Drought map courtesy of the N.C. Department of Environment and Natural Resources. Click for full-size image for all of North Carolina.

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Press release from the N.C. Department of Environment and Natural Resources:

RALEIGH – Drought has returned to North Carolina for the first time in more than two years.

Lack of adequate rainfall and hot temperatures have thrust 20 North Carolina counties in portions of central and Western North Carolina into a moderate drought, according to the state’s drought map, which is updated every Thursday. Fifty-one other counties in a swath from eastern to Western North Carolina are abnormally dry, which means they are not experiencing drought but could be if dry conditions persist. The latest drought map can be found at www.ncdrought.org.

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“Although we still haven’t had any reports of public water supplies being affected, we are seeing impacts to streams, groundwater levels and inflows to reservoirs,” said Bob Stea, chairman of the N.C. Drought Management Advisory Council. “People should follow the water restrictions put in place by their local water systems.”

For each system’s water conservation status, go to: www.ncwater.org/Drought_Monitoring/reporting/displaystate.php. For tips and ways to save water, go to www.savewaternc.org.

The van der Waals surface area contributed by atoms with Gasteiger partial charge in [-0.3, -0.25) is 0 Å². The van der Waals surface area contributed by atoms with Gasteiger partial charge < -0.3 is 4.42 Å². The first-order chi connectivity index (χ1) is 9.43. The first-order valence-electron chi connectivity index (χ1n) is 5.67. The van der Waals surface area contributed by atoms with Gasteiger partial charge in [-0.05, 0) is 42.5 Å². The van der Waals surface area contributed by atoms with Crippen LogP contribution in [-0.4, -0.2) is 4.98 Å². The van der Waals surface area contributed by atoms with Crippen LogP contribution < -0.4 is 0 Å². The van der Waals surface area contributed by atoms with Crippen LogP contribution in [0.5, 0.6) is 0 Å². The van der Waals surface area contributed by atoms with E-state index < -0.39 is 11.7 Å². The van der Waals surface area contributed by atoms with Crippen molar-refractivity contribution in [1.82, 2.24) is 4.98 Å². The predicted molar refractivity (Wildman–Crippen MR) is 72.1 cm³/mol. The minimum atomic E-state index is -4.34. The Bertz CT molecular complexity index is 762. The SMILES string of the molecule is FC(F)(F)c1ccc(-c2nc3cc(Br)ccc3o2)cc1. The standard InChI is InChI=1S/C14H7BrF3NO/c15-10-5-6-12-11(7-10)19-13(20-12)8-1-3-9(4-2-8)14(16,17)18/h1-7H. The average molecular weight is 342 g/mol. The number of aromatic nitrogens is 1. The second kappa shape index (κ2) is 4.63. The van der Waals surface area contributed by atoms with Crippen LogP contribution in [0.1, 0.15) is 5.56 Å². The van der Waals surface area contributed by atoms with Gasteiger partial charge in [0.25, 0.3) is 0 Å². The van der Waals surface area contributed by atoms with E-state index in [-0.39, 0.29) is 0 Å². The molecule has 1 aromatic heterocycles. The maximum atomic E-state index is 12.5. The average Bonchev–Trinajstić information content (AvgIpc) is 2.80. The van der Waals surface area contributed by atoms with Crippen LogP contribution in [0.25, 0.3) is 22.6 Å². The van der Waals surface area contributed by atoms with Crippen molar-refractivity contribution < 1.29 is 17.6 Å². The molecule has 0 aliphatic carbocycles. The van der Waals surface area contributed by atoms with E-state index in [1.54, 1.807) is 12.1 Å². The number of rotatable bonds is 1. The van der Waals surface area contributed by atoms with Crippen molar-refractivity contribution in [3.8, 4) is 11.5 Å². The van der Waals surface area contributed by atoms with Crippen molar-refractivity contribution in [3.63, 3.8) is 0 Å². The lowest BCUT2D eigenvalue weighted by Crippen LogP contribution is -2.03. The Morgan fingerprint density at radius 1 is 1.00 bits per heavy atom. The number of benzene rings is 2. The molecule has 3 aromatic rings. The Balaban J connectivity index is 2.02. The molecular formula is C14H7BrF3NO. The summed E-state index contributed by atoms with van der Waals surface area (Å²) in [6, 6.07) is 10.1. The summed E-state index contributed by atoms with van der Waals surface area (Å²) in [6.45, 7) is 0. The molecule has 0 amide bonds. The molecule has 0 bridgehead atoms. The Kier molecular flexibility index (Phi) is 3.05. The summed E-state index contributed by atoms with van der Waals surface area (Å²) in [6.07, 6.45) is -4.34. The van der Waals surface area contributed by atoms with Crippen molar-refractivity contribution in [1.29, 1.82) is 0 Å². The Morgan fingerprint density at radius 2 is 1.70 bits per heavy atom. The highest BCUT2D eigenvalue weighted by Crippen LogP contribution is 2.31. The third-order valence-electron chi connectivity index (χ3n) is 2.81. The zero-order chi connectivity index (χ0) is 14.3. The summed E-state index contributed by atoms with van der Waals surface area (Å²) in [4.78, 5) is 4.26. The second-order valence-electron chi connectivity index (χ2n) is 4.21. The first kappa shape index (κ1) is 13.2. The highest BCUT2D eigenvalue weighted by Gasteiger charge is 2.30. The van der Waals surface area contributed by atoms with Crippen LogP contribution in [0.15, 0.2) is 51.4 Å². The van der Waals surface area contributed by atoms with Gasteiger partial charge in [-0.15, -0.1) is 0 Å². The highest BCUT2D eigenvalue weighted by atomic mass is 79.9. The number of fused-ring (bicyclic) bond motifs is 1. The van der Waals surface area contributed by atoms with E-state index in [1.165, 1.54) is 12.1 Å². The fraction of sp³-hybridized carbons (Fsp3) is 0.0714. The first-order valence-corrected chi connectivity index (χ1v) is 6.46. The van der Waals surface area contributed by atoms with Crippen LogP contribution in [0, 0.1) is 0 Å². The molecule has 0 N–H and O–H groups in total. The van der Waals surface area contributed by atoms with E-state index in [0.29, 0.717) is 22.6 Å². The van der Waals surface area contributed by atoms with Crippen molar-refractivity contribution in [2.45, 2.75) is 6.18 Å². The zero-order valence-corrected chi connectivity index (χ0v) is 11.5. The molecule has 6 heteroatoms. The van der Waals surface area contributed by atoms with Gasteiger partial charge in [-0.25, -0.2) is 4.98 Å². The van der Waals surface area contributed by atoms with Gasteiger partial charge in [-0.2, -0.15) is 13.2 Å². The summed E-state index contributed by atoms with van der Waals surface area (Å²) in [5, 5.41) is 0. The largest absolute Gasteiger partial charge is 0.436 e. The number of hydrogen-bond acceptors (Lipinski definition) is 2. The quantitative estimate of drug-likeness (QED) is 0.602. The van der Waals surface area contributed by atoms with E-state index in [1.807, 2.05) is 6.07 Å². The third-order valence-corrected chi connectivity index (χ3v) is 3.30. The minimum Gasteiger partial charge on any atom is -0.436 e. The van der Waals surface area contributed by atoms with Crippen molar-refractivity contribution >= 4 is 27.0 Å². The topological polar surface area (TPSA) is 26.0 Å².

As dry, windy conditions persist, the N.C. Forest Service is encouraging people to use caution when burning leaves, sticks and other yard vegetation.

The latest drought map shows moderate drought – the least severe of the four drought categories – stretching from the Charlotte area to the Winston-Salem area and just beyond Morganton. This is the first time North Carolina has experienced any drought conditions since April 23, 2013.

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“For many locations across the state, this is the warmest week on record ending June 23,” said Rebecca Cumbie, extension climatologist at the N.C. State Climate Office and a member of the N.C. Drought Management Advisory Council. “The latest outlook from the Climate Prediction Center indicates increased chances of below normal precipitation and above normal temperatures for much of the state for July through September. If high temperatures continue, paired with lack of rainfall, conditions could worsen quickly.”

Drought categories are based on streamflow, groundwater levels, the amount of water stored in reservoirs, soil moisture, the time of year and other relevant factors for assessing the extent and severity of dry conditions.

Angie Newsome

Angie Newsome is the executive director and editor of Carolina Public Press. Contact her at (828) 774-5290 or e-mail her at anewsome@carolinapublicpress.org.

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